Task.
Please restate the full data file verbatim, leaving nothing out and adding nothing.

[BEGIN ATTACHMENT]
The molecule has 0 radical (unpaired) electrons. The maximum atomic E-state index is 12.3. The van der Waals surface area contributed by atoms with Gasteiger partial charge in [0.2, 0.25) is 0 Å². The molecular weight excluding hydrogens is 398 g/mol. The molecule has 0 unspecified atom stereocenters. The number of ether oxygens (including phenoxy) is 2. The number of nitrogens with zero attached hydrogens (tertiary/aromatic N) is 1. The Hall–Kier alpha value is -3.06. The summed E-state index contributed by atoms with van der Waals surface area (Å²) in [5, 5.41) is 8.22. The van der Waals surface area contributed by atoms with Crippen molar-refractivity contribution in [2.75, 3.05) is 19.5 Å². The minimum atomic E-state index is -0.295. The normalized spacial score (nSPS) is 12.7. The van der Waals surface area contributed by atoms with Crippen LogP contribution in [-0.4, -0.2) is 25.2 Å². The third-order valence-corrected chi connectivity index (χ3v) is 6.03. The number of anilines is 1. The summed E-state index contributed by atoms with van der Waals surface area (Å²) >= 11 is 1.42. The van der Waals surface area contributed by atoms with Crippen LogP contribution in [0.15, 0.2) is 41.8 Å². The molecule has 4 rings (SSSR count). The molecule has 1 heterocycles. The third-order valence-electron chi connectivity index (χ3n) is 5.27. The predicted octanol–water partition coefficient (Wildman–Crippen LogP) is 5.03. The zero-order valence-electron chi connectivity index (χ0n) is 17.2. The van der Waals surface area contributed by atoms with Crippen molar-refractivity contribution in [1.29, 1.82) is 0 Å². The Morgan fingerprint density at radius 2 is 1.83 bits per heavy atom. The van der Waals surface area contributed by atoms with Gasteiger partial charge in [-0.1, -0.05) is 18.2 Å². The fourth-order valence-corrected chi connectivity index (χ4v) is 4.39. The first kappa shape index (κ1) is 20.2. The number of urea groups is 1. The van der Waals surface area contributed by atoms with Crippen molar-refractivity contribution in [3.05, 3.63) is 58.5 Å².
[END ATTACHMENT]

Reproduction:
The molecule has 0 radical (unpaired) electrons. The maximum atomic E-state index is 12.3. The van der Waals surface area contributed by atoms with Gasteiger partial charge in [0.2, 0.25) is 0 Å². The molecular weight excluding hydrogens is 398 g/mol. The molecule has 0 unspecified atom stereocenters. The number of ether oxygens (including phenoxy) is 2. The number of nitrogens with zero attached hydrogens (tertiary/aromatic N) is 1. The Hall–Kier alpha value is -3.06. The summed E-state index contributed by atoms with van der Waals surface area (Å²) in [5, 5.41) is 8.22. The van der Waals surface area contributed by atoms with Crippen molar-refractivity contribution in [2.75, 3.05) is 19.5 Å². The minimum atomic E-state index is -0.295. The normalized spacial score (nSPS) is 12.7. The van der Waals surface area contributed by atoms with Crippen LogP contribution in [-0.4, -0.2) is 25.2 Å². The third-order valence-corrected chi connectivity index (χ3v) is 6.03. The number of anilines is 1. The summed E-state index contributed by atoms with van der Waals surface area (Å²) >= 11 is 1.42. The van der Waals surface area contributed by atoms with Crippen LogP contribution in [0.15, 0.2) is 41.8 Å². The molecule has 4 rings (SSSR count). The molecule has 1 heterocycles. The third-order valence-electron chi connectivity index (χ3n) is 5.27. The predicted octanol–water partition coefficient (Wildman–Crippen LogP) is 5.03. The zero-order valence-electron chi connectivity index (χ0n) is 17.2. The van der Waals surface area contributed by atoms with Crippen molar-refractivity contribution in [1.29, 1.82) is 0 Å². The Morgan fingerprint density at radius 2 is 1.83 bits per heavy atom. The van der Waals surface area contributed by atoms with Gasteiger partial charge in [-0.1, -0.05) is 18.2 Å². The fourth-order valence-corrected chi connectivity index (χ4v) is 4.39. The first kappa shape index (κ1) is 20.2. The number of urea groups is 1. The van der Waals surface area contributed by atoms with Crippen molar-refractivity contribution in [3.05, 3.63) is 58.5 Å².